Sen. Edgardo Angara:
Traumatized by impeachment
MANILA, Philippines – Lawyer groups are divided over the impeachment of Supreme Court Chief Justice Renato Corona. The Integrated Bar of the Philippines (1979) is against it, while the Philippine Bar Association (PBA) considers it as a “constitutionally ordained process which epitomizes the Rule of Law at work.”
Sen. Edgardo Angara had served as president of the two groups; the PBA in 1975 and the IBP in 1979.
But Angara does not think it’s wise to have an impeachment trial at all.
In December 2011, he warned that an impeachment trial, especially a prolonged one, would cause “schism” within the bureaucracy and the whole nation. “In the Philippines, the impeachment of former President Joseph Estrada has led to social division in the country, a political upheaval that has yet to fully heal,” he said in a statement published on Dec. 20, 2011 in Business Mirror.
Angara stood as a witness in the impeachment trial of Estrada, which began late 2000 and abruptly ended in January 2001. As Estrada’s Executive Secretary then, Angara testified that Estrada did not have a hand in the operation of bingo2ball, a legal version of jueteng, an illegal numbers game.
In the ongoing impeachment trial against Corona, however, Angara is not a witness but a judge. And in a twist of fate, his son, Aurora Rep. Juan ‘Sonny’ Edgardo Angara, is a member of the team from the House of Representatives that’s prosecuting Corona and is said to be eyeing a senatorial seat in 2013.
Education: Law, University of the Philippines; Masters of laws, University of Michigan
Professional background: Lawyer. A founding partner of ACCRA (Angara, Abello, Concepcion, Regala and Cruz) law office. Two of his former partners in that firm are Sen. Franklin Drilon and lawyer Francis Jardeleza, who is the new Deputy Ombudsman for Luzon.
Senate committee: Education, arts and culture
Current term: 2007 to 2013
Eligible for reelection? No. Angara is serving his second consecutive Senate term. After serving in the Estrada cabinet, he vied for a Senate seat and won in 2001. He got reelected in 2007. Prior to this, he served for 11 years at the Senate: he was among the first batch of 24 senators to get elected under the 1987 Constitution, with a 5-year term. In 1992, he won another 6-year term, which ended in 1998.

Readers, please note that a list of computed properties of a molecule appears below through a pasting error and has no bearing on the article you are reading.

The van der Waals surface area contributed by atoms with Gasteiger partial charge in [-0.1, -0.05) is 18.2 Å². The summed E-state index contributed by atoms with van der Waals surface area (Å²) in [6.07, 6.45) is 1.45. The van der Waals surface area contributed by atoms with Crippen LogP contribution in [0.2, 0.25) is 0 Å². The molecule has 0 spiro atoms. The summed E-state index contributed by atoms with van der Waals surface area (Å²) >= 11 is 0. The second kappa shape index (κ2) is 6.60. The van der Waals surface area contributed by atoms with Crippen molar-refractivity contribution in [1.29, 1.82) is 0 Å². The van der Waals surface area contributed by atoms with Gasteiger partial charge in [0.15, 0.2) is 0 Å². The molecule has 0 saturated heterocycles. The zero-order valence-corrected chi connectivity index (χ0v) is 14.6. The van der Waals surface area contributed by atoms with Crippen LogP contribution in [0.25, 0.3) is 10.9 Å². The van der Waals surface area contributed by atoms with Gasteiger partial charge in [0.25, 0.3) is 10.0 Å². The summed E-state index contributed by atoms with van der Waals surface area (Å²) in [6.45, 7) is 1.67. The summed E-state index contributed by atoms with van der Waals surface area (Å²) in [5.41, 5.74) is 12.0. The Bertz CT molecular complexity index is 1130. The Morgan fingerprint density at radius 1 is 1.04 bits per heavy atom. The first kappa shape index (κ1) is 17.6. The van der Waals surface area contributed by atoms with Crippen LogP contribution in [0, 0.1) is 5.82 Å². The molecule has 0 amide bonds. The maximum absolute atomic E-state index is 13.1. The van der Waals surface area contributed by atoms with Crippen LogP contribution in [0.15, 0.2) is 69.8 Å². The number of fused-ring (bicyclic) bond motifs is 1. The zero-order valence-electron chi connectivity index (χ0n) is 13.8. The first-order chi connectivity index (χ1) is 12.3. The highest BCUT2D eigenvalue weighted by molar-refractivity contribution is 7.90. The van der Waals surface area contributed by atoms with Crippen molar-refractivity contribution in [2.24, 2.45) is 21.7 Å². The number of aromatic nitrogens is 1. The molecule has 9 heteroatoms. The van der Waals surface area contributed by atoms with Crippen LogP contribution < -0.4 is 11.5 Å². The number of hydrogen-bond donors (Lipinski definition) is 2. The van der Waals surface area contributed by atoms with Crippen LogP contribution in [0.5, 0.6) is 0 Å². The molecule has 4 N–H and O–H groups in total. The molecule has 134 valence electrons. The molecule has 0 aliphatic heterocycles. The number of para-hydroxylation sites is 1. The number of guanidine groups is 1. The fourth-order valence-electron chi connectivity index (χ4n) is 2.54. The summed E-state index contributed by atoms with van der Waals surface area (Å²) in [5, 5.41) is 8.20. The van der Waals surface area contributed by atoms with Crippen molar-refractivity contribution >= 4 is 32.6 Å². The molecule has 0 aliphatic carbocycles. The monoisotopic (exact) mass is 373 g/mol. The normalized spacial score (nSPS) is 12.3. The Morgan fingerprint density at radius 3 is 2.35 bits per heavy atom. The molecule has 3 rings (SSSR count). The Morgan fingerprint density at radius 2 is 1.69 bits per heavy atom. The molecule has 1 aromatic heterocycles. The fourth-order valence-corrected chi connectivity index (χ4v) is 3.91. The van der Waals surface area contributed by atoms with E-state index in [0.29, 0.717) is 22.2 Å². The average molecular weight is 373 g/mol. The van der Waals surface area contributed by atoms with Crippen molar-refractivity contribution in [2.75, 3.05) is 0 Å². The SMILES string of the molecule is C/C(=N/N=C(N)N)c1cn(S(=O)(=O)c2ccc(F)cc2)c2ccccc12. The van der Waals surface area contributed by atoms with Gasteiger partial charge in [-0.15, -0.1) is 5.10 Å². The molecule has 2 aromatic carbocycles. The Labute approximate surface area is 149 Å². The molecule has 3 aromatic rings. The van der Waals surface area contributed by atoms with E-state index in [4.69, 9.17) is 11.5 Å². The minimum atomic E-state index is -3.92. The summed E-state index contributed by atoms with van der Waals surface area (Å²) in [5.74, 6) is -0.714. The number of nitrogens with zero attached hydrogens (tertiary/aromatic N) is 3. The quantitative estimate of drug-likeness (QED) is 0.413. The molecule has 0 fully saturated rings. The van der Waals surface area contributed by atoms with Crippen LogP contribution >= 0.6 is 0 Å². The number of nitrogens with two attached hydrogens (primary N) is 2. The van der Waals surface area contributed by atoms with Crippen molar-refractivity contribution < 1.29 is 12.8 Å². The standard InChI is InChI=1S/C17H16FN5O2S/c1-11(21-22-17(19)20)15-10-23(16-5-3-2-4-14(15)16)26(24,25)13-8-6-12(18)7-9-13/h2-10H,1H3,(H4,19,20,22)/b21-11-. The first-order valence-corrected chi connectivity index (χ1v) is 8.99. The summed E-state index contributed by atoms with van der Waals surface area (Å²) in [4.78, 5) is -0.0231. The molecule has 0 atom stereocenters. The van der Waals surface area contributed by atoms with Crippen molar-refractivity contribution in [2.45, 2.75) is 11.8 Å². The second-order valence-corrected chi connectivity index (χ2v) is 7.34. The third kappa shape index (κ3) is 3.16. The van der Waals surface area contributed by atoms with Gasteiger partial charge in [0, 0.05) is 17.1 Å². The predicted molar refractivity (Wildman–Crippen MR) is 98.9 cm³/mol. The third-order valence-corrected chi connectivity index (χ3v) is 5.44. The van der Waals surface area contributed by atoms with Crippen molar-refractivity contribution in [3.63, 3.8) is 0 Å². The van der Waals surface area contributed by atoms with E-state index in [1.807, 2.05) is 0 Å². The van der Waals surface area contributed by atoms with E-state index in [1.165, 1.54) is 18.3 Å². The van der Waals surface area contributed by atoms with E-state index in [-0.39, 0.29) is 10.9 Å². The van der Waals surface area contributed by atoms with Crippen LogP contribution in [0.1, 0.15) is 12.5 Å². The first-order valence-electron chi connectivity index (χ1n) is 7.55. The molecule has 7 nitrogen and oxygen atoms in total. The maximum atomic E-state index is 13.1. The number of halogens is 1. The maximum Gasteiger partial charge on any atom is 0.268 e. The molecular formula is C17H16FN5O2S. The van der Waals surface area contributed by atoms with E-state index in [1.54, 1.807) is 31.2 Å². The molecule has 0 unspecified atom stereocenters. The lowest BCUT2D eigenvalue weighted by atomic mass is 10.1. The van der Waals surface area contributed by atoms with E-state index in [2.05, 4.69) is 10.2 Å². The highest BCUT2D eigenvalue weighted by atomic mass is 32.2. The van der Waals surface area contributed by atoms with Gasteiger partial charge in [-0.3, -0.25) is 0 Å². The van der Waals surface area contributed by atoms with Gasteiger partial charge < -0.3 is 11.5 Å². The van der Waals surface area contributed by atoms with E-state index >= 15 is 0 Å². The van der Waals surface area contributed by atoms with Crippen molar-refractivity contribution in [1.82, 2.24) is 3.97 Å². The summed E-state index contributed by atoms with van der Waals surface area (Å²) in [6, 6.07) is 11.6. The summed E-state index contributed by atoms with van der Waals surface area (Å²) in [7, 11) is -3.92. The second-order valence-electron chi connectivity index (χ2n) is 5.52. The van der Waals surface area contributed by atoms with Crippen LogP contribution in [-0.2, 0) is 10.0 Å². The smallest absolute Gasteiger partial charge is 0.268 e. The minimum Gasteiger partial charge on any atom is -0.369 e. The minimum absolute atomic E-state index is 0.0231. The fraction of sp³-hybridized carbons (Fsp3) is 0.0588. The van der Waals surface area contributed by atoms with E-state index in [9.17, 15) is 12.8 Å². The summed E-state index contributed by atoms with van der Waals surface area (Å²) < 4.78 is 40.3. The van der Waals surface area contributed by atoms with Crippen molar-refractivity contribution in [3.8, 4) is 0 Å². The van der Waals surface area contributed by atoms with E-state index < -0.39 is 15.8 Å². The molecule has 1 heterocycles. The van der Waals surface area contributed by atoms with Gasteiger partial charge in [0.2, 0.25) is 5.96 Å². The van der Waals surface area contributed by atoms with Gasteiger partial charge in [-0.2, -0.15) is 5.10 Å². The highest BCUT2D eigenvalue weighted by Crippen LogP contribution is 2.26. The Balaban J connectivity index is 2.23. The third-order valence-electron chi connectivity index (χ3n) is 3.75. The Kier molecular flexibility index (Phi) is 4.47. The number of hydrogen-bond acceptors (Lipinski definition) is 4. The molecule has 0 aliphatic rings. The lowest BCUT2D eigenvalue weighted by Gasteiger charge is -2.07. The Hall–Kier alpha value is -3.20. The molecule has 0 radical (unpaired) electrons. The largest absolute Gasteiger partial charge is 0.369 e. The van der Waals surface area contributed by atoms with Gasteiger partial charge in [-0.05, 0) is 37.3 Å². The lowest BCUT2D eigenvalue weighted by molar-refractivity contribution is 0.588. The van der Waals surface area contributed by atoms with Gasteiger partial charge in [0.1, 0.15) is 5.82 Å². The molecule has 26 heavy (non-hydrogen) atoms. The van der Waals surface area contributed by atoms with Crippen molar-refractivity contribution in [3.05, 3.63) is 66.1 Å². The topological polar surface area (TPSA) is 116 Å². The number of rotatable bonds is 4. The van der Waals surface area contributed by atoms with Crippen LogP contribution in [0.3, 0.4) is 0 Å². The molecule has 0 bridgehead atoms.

Political Party: Laban ng Demokratikong Pilipino
Fraternity: Sigma Rho. His fraternity brothers include SC Associate Justice Antonio Carpio, fellow Senators Franklin Drilon, Senate President Juan Ponce Enrile, and his son Rep. Angara
Pending case in SC: Anakpawis partylist Rep. Rafael Mariano and militant groups asked the SC to declare unconstitutional Republic Act Nos. 10083 and 9490, which created the Aurora Pacific Economic Zone and Freeport. Angara is one of the authors of the bill; he was not named as a respondent (his son was, though), but the groups said the older Angara should be asked to file his reply on the petition.
Senate bloc: The Angara bloc consists of Senators Loren Legarda, Ramon “Bong” Revilla, Jr. and Manuel “Lito” Lapid, Jr.
Position published or aired on Corona or on issues contained in the Articles of Impeachment:
He is against midnight appointments, saying that former President Gloria Macapagal-Arroyo should have allowed the incoming administration to replace her appointees.
Angara voted for the conversion of the 16 municipalities into cities, one of the cases where the SC flip-flopped on.
In 2006, he voted for the promotion of Dinagat island into a province – also one of the cases cited in the 5th article of impeachment against Corona. – Rappler.com